By Ferrell Foster
Looking back 30 years in a journal can be interesting. It reminds you of things you had forgotten, and you can learn some things about yourself.
In the latter half of 1991, Trese and I celebrated the birthdays of two of our children (we had three at the time), bought a new car (the first of our married life), went on a vacation to Florida with our dear friends (the Johnsons), and hosted my mom and dad for a visit (to Illinois from Texas).
As might be expected, I also wrote much about career stuff. I was frustrated in my work as associate editor of the Illinois Baptist newspaper and looking for a challenge. Because of my faith approach to living, that struggle was accompanied by a lot of prayer and trying to understand God’s will.
I became convinced I needed to go back to school for a doctorate, then in a matter of two or three months I seemed to forget about that convincing. I received an opportunity to be interim pastor of a small mission in East Illinois and struggled with that before accepting it. I flirted again with my lifelong desire to enter politics. Trese said she saw me as a teacher.
After all of that, on Nov. 18, 1991, I wrote, “Maybe I’m a writer after all.”
Then, on Dec. 18, after interviewing a woman for a story to be in the Illinois Baptist I wrote: “It seems God puts some special stories in my life. Maybe He wants me to be a writer after all.”
Thirty years later, the difference between age 36 and 66, did I figure it out? My career, that is.
No. I never really figured it out. You might think me a bit dense if you realized how much I have gone back and forth in my mind trying to figure out my career path—or “calling,” as we put it in my faith tradition.
Basically, these past 30 years, Trese and I just lived it out, making a few bold moves just as we had before age 36. Mostly, I stayed pretty committed to employers even as I searched for my place in the working and serving world—not bouncing from job to job even as my brain bounced.
Here’s my job rundown since 1991:
— Associate editor (Illinois Baptists)
— Editor (Illinois Baptists)
— Co-pastor / substitute teacher / paperboy (Grace Church, Virden, Ill.)
— News writer (Texas Baptists)
— Creative services director (Texas Baptists)
— News & information director (Texas Baptists)
— Communications director (Texas Baptists)
— Associate director of Advocacy/Care Center (Texas Baptists)
— Director of ethics & justice / coordinator of Texas Baptist Hunger Offering (Texas Baptists)
— Senior specialist for care & communication (Prosper Waco)
Bottom line: lots of change within two long-term commitments (Illinois & Texas Baptists) and two short-term commitments (Grace Church & Prosper).
Throughout it all, I have always been a writer, teacher, and encourager. The middle role, teaching, came primarily in my off hours through church service. But a friend of mine once said writing was a manifestation of the spiritual gift of teaching.
I was confused and frustrated back in 1991. Why? I think it’s because I could never have figured out for myself all the possible directions my life would take. God wired me in a unique way, as God does with all of us, and I just had to live it—day to day, faith to faith.
Trese had to put up with my frustrations, but I’m thankful she’s a Steady Stella, unruffled by the unpredictability of life. In fact, she likes adventure.
Now, at age 66, my word to those who are 36: Keep praying, keep working, keep open to all kinds of possibilities.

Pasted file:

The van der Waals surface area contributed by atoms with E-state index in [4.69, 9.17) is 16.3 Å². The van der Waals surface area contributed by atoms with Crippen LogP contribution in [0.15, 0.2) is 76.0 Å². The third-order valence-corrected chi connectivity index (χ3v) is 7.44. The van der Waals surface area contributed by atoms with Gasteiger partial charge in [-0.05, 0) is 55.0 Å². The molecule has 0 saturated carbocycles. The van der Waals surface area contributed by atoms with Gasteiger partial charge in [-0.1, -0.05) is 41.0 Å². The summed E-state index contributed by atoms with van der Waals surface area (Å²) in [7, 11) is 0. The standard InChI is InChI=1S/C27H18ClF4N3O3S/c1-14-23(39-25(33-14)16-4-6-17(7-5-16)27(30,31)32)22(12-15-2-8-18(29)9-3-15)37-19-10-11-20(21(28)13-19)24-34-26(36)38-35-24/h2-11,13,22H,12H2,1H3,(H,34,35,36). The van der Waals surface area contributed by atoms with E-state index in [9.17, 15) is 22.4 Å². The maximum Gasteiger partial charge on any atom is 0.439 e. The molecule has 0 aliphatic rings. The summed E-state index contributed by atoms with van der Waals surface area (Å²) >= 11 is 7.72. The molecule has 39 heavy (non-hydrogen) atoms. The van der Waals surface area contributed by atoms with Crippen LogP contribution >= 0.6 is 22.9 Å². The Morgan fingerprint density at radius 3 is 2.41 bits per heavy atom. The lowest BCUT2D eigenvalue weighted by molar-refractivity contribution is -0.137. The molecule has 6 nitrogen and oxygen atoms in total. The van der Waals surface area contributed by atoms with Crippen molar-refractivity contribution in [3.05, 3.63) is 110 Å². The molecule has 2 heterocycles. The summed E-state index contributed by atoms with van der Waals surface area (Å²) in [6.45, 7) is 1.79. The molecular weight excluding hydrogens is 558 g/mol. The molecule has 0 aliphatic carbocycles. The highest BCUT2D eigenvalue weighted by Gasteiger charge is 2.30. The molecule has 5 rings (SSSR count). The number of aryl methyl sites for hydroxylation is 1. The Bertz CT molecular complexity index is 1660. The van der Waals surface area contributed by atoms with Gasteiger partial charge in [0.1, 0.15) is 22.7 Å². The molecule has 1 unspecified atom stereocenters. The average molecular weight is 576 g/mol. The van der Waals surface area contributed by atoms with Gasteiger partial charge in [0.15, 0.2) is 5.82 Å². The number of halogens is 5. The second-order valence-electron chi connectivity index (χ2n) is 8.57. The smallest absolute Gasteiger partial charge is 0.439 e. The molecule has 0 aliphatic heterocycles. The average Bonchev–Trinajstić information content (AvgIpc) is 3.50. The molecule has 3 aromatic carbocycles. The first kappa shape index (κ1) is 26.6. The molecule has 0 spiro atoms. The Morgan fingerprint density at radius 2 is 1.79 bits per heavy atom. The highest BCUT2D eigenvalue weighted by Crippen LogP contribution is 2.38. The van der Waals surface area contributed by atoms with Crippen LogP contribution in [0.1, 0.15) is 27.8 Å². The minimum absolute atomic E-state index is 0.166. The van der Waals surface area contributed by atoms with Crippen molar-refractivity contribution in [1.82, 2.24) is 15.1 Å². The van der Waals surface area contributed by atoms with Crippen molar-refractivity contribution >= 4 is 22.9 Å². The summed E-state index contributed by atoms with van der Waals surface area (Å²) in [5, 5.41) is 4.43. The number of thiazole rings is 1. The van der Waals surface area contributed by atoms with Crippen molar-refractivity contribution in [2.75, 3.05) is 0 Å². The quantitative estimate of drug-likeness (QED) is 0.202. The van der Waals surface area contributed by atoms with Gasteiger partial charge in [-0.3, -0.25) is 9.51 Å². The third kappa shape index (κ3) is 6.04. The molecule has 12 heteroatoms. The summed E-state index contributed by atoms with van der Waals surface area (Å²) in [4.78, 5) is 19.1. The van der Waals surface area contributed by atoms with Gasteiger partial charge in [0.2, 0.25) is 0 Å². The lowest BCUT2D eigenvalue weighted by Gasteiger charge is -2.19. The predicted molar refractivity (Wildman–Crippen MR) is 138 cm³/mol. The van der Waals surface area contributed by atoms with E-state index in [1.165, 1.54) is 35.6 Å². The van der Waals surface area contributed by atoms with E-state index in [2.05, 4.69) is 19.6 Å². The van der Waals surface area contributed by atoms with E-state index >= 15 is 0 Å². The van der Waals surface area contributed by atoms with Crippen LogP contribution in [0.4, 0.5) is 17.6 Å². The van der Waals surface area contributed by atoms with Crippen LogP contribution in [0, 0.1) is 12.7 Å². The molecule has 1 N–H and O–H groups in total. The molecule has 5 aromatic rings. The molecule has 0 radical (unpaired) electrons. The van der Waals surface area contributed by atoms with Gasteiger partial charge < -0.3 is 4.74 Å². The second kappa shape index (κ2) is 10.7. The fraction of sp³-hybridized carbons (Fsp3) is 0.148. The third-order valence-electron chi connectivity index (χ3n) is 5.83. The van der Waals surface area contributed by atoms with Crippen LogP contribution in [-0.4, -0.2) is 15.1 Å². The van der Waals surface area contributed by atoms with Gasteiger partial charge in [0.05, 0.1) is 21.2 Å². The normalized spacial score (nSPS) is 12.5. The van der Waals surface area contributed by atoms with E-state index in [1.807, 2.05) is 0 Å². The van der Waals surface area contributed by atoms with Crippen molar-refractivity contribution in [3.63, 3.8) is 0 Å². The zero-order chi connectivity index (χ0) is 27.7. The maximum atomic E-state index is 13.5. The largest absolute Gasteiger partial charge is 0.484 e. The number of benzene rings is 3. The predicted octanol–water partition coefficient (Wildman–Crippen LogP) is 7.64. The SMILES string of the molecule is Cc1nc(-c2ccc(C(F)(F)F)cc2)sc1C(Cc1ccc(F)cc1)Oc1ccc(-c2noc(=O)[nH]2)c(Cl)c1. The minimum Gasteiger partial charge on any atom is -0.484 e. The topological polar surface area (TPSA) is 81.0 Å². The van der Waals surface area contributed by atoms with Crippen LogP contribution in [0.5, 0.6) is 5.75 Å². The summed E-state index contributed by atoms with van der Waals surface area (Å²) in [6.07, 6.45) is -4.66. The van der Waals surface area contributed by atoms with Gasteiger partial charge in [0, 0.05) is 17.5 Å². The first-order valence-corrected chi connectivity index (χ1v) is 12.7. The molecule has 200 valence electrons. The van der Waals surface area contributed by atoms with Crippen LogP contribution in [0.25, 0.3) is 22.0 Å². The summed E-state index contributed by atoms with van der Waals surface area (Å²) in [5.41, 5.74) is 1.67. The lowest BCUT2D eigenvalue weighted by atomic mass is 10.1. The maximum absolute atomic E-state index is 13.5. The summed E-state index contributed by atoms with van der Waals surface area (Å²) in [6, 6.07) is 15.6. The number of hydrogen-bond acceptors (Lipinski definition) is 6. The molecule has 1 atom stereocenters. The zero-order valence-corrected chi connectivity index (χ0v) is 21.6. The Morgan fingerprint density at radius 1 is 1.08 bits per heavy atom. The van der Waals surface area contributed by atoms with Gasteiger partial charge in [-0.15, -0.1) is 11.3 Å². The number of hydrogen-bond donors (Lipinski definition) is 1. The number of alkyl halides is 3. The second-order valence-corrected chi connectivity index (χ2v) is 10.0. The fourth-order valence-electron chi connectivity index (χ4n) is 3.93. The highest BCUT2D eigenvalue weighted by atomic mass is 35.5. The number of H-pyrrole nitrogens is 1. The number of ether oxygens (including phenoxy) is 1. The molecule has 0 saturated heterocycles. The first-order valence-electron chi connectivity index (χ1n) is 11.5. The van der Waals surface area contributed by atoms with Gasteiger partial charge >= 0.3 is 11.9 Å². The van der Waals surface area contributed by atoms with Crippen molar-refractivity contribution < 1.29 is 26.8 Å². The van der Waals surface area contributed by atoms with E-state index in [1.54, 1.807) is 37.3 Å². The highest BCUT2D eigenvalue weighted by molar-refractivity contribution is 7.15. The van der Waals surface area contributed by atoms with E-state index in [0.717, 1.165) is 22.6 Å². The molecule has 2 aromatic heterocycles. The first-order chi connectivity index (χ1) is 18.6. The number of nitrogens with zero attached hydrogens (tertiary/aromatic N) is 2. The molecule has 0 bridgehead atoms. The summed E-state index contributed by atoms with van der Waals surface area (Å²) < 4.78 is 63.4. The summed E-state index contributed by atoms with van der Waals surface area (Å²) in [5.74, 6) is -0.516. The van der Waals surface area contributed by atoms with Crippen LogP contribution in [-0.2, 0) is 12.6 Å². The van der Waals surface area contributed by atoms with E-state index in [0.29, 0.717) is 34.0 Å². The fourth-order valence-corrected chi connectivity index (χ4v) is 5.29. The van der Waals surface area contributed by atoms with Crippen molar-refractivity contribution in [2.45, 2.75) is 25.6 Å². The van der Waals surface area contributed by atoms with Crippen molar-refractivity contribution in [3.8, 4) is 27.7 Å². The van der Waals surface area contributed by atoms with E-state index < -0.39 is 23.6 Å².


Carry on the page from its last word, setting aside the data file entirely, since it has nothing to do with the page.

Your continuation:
Some people seem to know at an early age exactly what they want to do in life or feel called to do. Many of us have a different path; we have to figure it out as we go.
But we’re not alone, or at least I don’t think we are. One of the truest indications to me that there is a Divine Spirit is that this Divinity seems to be there guiding us, even when we don’t want to be guided or are confused in our understanding of the guidance.
I have turned down opportunities, and opportunities have turned me down. I sense that God has been part of that process. I suspect I could have been strong-willed and fought against God, but servant-willed seems to be better even though I’ve done it imperfectly.
How do you know God’s will? That does get tricky when it comes to occupations and careers. I am convinced of this, Divine will never involves work that harms others, unless those it harms are doing evil.
In other words, it would have been right in the 19th century to have a career devoted to ending slavery, even though it would hurt the slaveholders. They were deriving their wealth from an evil, humanity-crushing economic model. Your anti-slavery work would hurt those slaveholders, but it would be good for the slaves and all humanity. In fact, in the long run, it was better for slaveholders even if they never admitted it because it delivered them from their evil ways, even while many of them were going to church.
In today’s world, there are probably careers that involve evil, humanity-crushing activities, but often it’s more a matter of doing any job in a way that takes advantage of others.
For example, you can be an honest car salesperson, or you can be a dishonest one. The problem is often that the individual salesperson may be an honest person who works for a company that expects them to do things that take advantage of customers. This kind of corporate or organizational sin is highly prevalent. We should be extremely thankful when we work for or encounter a company that genuinely looks after the interests of customers while pursuing fair profits.
In other words, it’s a messy world out there—a fallen one in Jewish and Christian terms. We shouldn’t be surprised when our own paths through that world get messy, as well.
It was messy for Paul, that Christian apostle, as well. After writing about the mysterious thorn in his flesh, he said God told him, “My grace is sufficient for you, for power is made perfect in weakness” (2 Corinthians 12:9, NRSV).